Helge Ingstad, 101, Discoverer of Viking Site

(from the New York Times as it appeared in the Halifax Sunday Herald Sunday, April 1, 2001)

Helge Ingstad, the Nowegian writer and adventurer who followed a hunch and an ancient map to identify the place where Vikings landed in North America 500 years before Columbus, died Thursday in a hospital in Oslo, Norway.  He was 101.

Ingstad transformed a myth into scientific fact in the spring of 1960 when he found ruins almost a millennium old on the north coast of Newfoundland.  Though many doubted that the fishing village, L'Anse aux Meadows, represented Lief Ericson's fabled Vinland, expeditions led by Ingstad and his wife Ann Stine, over the next seven summers uncovered houses of Norse origin.
          
Definitive proof came as objects were discovered so obviously and conspicuously of Norse origin that they could not be disputed.  Radiocarbon analysis established they were about 1000 years old.  Particularly convincing was the discovery in 1964 of a spinner for yarn, the first proven Norse artifact in North America.  This discovery implied that the settlers included women who attended to household tasks while the men tried to establish a permanent settlement.
         
 William W. Fitzhugh, the curator of an exhibition last year at the National Museum of Natural History in Manhattan, said the Ingstad's work "proved that Norsemen, Vikings if you will, were actually in America 500 years before Columbus."
          
To Ingstad, this was headily inspirational stuff, and in the final lines of his book, 'Westward to Vinland', he tried to see the Newfoundland coast as it looked to the Vikings seeing it for the  first time.  "Young sailors once stood under a square sail, gazing wonderingly across the water to where a strange shore rose about the sea - a New World, he wrote. 
         
 Ingstad's entire life seemed to be a quest for newer shores.  He abandoned a lucrative law career to become a trapper in the Canadian Arctic, served as a governor in Greenland and lived with the Apache Indians and Alaskan Eskimos.  He wrote novels and a play.
          
Three years ago he told NTB, the Norwegian news agency "I came into the world at the right time.  I got to do everything.  I have it in me like wealth, the experiences and the people."
         
Helge Marcus Ingstad was born on December 30, 1899, in Meraaker, on Norway's west coast.  He practised law in Levanger before striking off n a life of adventure in 1926.   He spent four years as a trapper and hunter northwest of Great Slave Lake in Canada, then wrote extensively about his experiences.  Percy Hutchison, reviewing his book, 'The Land of Feast and Famine (Knopf, 1933), said the adventure tale read more true than tall.  He called the book, "a fine narrative of consistent courage, extremely well written."
          
In 1932 and 1933, Ingstad served as governor of a portion of Greenland that was briefly claimed by Norway in the 1930s.  It was the same area where Eric the Red lived and built.  Ingstad then served for three years as governor of the Svalbard Islands, a Norwegian territory in the Artic.
          
He next conducted research on a  group of Apaches in Arizona and Mexico who, he said, had not previously been contacted by white men.  During World War 2, he served first as a leader of a relief action in Norway and then in the underground resistance movement. 
          
In 1941 the dashingly handsome adventurer married Ann Stine-Moe, a respected archaeologist.  They became professional collaborators.  She died in 1997.  He is survived by their daughter, Benedicte.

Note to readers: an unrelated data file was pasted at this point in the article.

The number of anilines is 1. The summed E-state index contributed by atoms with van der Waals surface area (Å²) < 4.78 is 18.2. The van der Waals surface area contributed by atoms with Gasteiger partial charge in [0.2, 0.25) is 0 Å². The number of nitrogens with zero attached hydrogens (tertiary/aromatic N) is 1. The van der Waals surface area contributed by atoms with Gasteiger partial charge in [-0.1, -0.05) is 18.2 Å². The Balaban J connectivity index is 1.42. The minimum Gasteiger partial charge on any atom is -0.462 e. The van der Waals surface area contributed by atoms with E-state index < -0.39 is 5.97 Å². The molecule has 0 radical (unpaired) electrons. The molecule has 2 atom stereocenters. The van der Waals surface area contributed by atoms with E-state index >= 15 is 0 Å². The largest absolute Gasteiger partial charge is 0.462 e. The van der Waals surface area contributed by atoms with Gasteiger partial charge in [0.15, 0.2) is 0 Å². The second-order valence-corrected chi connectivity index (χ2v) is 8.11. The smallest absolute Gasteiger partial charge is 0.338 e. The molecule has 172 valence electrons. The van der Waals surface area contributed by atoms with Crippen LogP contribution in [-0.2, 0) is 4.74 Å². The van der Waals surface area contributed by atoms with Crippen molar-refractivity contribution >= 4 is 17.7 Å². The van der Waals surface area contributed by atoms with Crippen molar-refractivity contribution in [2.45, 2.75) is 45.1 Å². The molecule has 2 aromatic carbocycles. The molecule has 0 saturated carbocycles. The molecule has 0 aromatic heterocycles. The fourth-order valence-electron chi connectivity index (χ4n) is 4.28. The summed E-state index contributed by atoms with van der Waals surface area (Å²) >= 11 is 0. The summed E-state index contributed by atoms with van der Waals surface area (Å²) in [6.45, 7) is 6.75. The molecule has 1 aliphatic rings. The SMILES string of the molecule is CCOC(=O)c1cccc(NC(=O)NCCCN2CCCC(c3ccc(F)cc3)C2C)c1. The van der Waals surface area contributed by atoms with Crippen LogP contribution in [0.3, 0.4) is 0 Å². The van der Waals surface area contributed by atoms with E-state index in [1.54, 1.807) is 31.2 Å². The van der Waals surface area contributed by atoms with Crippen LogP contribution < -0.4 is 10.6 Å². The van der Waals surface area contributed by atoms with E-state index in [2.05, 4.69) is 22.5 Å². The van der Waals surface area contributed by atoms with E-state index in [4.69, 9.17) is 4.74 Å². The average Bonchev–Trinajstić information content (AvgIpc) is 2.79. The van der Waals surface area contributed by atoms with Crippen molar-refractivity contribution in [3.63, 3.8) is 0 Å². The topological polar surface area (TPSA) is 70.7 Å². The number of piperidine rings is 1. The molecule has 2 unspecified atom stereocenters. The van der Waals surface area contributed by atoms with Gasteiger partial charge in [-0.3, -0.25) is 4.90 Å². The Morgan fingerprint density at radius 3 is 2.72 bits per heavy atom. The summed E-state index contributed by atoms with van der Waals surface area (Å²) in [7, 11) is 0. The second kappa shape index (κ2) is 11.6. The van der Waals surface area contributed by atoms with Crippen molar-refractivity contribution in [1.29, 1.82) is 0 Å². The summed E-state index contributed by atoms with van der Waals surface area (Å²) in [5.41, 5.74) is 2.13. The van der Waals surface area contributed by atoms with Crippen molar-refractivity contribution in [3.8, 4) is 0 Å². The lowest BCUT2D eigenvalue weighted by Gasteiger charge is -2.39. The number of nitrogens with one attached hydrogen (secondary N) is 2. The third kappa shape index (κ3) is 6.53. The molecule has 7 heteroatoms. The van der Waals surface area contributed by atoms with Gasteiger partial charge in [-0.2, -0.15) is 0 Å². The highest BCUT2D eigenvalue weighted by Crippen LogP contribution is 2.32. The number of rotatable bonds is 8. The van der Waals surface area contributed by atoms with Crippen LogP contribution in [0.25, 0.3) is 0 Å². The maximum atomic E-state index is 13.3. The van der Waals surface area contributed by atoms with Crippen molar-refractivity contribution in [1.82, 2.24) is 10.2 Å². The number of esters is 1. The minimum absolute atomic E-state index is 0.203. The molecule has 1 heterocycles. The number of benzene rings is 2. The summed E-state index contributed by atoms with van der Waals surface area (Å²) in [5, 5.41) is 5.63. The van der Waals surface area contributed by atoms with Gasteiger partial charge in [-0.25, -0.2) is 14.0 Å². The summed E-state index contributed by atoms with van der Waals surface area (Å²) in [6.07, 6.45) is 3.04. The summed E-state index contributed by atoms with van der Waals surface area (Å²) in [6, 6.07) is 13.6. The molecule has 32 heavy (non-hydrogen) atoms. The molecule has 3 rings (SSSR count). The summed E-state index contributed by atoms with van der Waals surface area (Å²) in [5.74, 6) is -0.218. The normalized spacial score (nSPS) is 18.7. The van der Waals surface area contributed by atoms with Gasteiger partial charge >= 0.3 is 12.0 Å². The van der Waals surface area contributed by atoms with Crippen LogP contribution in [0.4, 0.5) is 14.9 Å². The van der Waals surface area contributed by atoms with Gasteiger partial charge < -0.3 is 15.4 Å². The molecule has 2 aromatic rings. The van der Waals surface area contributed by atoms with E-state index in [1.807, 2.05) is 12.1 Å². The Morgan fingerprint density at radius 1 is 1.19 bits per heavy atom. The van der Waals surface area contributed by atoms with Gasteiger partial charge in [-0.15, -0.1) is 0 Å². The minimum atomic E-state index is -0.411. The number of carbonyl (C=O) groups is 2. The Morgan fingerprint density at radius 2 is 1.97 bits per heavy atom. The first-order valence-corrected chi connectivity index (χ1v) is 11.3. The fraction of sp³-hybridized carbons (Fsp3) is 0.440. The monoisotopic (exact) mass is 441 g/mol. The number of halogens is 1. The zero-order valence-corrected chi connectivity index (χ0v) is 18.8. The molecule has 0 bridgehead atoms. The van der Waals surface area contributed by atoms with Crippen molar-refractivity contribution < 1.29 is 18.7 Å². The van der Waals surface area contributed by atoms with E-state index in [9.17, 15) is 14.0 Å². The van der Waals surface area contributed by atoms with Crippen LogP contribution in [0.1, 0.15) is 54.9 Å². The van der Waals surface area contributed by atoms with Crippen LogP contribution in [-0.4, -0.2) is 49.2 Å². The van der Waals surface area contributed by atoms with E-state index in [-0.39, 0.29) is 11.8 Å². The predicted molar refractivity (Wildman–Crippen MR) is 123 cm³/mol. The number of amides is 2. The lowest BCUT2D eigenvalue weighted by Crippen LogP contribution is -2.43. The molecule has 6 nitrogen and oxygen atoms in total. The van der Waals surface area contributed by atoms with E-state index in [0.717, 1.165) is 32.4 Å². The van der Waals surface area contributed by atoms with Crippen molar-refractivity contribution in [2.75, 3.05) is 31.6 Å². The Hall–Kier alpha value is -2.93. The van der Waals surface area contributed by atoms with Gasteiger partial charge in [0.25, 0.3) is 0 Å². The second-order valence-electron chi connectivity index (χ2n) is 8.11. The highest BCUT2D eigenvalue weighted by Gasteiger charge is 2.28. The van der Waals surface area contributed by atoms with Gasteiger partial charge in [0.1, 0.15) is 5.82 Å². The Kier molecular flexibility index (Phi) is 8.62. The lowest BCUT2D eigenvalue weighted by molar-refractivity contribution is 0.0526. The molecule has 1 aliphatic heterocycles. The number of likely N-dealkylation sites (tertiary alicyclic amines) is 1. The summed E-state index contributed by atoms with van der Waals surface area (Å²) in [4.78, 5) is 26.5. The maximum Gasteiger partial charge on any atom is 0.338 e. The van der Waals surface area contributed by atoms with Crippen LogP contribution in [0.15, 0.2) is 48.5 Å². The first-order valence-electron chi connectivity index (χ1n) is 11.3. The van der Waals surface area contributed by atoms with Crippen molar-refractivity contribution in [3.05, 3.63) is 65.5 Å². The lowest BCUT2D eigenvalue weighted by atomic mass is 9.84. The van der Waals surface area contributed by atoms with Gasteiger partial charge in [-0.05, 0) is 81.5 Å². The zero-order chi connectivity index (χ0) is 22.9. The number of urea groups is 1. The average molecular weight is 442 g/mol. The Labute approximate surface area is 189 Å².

In the 1950s, the couple gained familiarity with Ancient Norse ruins from excavations in Greenland.  He intensively studied the original Icelandic sagas, and every available interpretation.  Particularly useful was a pamphlet written in 1914 by William Azariah Munn, a Newfoundlander who made a name for himself in the cod liver oil business.  Munn used the old sagas to theorize the site of Vinland was just 10 miles from where Ingstad ultimately found it.
          
But before investigating Newfoundland, Ingstad roamed coastal areas of New England and Nova Scotia by foot, boat and airplane without finding any archaeological evidence.  Finally, he arrived at the spot identified in an Icelandic map from the 1670's as Promontorium Windlandiae.
          
He asked a fisherman, George Decker, if there was any strange ruins in the vicinity. "Yes, follow me," Decker said.
          
"Decker took me west of the village to a beautiful place with lots of grass and a small creek and some mounds in the tall grass," Ingstad said in an interview with The New York Times last year.   "It was very clear that this was a very, very old site.  There were remains of sod walls.  Fishermen assumed it was an old Indian site.  Bu Indians didn't use that kind of buildings and houses."
          
Ensuing digs confirmed that the ruins were Vinland, although grapes never grew in Newfoundland. (Vinland is believed to derive from the ancient Norse word for pasture.)  The place seems to have been a base used by Vikings to spend winters, repair boats and mount expeditions to what are now Nova Scotia and New Brunswick.
          
Archaeologists have found butternuts, a white walnut considered a delicacy by the Vikings, buried there.  The closest place where butternuts grow is New Brunswick.
          
Ingstad lived on a nine-acre estate in Oslo, where a polar bear rug was spread on the floor of his home and mounted ox heads decorated the walls.  He attended the unveiling of his own statue in January.  The intrepid explorer always insisted that his discovery did not undercut Columbus' achievement, although facts, he also suggested, are facts.
         
 "He made a wonderful discovery," he said in an interview with The Ottawa Citizen last year.  "But he was a few hundred years later."